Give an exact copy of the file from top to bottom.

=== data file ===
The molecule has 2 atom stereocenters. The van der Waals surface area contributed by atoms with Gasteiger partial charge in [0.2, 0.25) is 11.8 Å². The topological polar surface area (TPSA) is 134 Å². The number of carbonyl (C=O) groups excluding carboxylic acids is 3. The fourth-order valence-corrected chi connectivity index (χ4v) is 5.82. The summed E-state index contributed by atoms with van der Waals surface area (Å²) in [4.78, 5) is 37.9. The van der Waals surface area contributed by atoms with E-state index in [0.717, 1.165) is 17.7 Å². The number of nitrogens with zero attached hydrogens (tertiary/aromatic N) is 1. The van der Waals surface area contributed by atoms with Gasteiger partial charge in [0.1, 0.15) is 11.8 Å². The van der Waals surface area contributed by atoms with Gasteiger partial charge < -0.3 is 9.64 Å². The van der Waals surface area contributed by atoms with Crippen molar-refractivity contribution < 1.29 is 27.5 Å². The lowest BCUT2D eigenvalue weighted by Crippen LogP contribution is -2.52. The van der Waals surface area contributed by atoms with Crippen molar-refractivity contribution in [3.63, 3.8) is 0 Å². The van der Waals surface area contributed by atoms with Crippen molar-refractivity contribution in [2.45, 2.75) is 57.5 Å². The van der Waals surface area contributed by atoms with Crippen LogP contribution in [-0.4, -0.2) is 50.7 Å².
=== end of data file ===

The molecule has 2 atom stereocenters. The van der Waals surface area contributed by atoms with Gasteiger partial charge in [0.2, 0.25) is 11.8 Å². The topological polar surface area (TPSA) is 134 Å². The number of carbonyl (C=O) groups excluding carboxylic acids is 3. The fourth-order valence-corrected chi connectivity index (χ4v) is 5.82. The summed E-state index contributed by atoms with van der Waals surface area (Å²) in [4.78, 5) is 37.9. The van der Waals surface area contributed by atoms with E-state index in [0.717, 1.165) is 17.7 Å². The number of nitrogens with zero attached hydrogens (tertiary/aromatic N) is 1. The van der Waals surface area contributed by atoms with Gasteiger partial charge in [0.1, 0.15) is 11.8 Å². The van der Waals surface area contributed by atoms with Gasteiger partial charge < -0.3 is 9.64 Å². The van der Waals surface area contributed by atoms with Crippen molar-refractivity contribution < 1.29 is 27.5 Å². The lowest BCUT2D eigenvalue weighted by Crippen LogP contribution is -2.52. The van der Waals surface area contributed by atoms with Crippen molar-refractivity contribution in [3.63, 3.8) is 0 Å². The van der Waals surface area contributed by atoms with Crippen molar-refractivity contribution in [2.45, 2.75) is 57.5 Å². The van der Waals surface area contributed by atoms with Crippen LogP contribution in [-0.4, -0.2) is 50.7 Å².